There are many Companies around the world successfully producing lab-grown diamonds, with prices 15-20% less expensive than a natural stone of the same size.

But is that enough to make you buy one?

Buying a natural diamond is an emotional purchase and since the 1940’s and De Beers highly successful marketing campaign “A diamond is forever” has been the preferred choice of stone in an engagement ring.

There is something extra special in presenting an engagement ring with a beautiful diamond set into it knowing that there are not two diamonds in the world the same.

Lab-grown diamonds

For me, it seems wrong to call a lab-grown diamond a diamond and marketing them as so pure that they are virtually indistinguishable from a natural diamond.

Of course after the ‘Blood diamond scandal’ and the subsequent film Blood Diamonds starring Leonardo DiCaprio which focused its attention on mining profits being used to fund conflicts in Africa the industry was challenged to change the mining culture.

Today the diamond mining industry report increased transparency now allows diamonds to be traced, guaranteeing that they come from ethical sources, and any reputable jeweller will no longer sell a diamond without these guarantees.

Nevertheless, Dicaprio was so moved by the movie he stared in he invested in a lab-grown diamond company “cultivating real diamonds in America without the human and environmental toll of mining”.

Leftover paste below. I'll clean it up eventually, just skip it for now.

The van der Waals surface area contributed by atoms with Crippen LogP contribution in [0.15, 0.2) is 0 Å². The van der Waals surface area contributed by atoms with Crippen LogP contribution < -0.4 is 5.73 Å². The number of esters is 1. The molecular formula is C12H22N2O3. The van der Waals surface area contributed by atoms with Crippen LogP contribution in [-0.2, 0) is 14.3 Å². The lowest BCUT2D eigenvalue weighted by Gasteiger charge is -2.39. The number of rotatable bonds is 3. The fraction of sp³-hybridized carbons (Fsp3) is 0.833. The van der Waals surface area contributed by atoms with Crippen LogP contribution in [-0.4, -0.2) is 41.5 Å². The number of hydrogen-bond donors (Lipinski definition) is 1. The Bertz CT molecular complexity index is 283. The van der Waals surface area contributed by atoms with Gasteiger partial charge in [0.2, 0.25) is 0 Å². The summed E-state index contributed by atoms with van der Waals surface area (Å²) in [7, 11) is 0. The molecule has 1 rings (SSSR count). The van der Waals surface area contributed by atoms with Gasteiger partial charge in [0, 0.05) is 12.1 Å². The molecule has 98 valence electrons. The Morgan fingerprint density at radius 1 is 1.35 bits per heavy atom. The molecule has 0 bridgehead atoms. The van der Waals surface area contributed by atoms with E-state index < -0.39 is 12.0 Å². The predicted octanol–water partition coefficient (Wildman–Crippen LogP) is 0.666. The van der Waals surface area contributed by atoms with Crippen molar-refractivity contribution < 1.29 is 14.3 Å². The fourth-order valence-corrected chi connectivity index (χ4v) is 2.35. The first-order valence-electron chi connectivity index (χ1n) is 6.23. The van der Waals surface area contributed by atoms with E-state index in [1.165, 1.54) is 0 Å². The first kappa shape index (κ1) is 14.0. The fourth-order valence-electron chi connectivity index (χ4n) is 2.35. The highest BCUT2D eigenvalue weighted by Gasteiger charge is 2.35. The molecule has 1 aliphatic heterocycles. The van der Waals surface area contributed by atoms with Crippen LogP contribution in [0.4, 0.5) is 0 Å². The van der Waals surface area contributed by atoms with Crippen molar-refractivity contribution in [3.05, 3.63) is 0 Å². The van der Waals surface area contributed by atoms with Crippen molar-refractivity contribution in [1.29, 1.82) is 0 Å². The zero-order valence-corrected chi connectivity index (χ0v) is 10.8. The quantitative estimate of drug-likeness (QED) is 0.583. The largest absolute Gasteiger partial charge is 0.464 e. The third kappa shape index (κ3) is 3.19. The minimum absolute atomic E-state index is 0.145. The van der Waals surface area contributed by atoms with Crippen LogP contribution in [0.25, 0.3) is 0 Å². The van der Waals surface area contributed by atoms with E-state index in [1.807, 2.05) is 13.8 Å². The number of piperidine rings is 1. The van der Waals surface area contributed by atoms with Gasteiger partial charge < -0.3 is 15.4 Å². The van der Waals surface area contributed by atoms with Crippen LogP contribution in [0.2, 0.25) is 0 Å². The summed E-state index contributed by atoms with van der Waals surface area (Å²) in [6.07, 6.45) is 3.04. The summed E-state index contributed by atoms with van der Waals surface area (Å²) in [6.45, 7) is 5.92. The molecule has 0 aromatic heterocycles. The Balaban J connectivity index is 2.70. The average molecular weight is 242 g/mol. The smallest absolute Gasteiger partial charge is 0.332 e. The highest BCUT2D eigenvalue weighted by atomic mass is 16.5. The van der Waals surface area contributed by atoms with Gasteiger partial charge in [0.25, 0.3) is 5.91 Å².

And there is no question that birth of the lab-grown diamond is causing a stir in the diamond mining industry, and that the man-made stones are now so good that is takes a £10,000 machine to tell them apart

Professor Oliver Williams of Cardiff University, says lab-grown diamonds deserve more attention.
“It’s man actually beating nature,” he said.
“We’re perfecting it. So for me, there’s an emotional thing to that too – because it’s an enormous accomplishment to grow a material that traditionally has been very difficult to grow.”

And the lab-grown diamond industry is now even able to make their stone yellow by adding nitrogen to the vacuum chamber, or blue by adding boron.

Diamond Producers Association

Jean-Marc Lieberherr, chief executive of the Diamond Producers Association, said the value of a gem is partly due to its sentimental quality.
He recently told Sky news “The fact they cannot be distinguished with naked eye does not make them identical, or equal.

“Think of perfect replica of a Picasso painting. We might not be able to tell it apart, but with the right equipment, an expert will be able to.

“One has enormous monetary and emotional value, and one is a replica with no inherent or resale value.

The diamond buying public

From a personal point of view I do believe in choice as well as fair competition, so yes there is a place in the jewellery market for lab-grown stones and their natural counterparts but calling them a pure diamond I am not so sure about that.

And for some jewellery stores to sell both could become extraordinarily confusing and end up being detrimental to both the lab-grown and natural diamond market.

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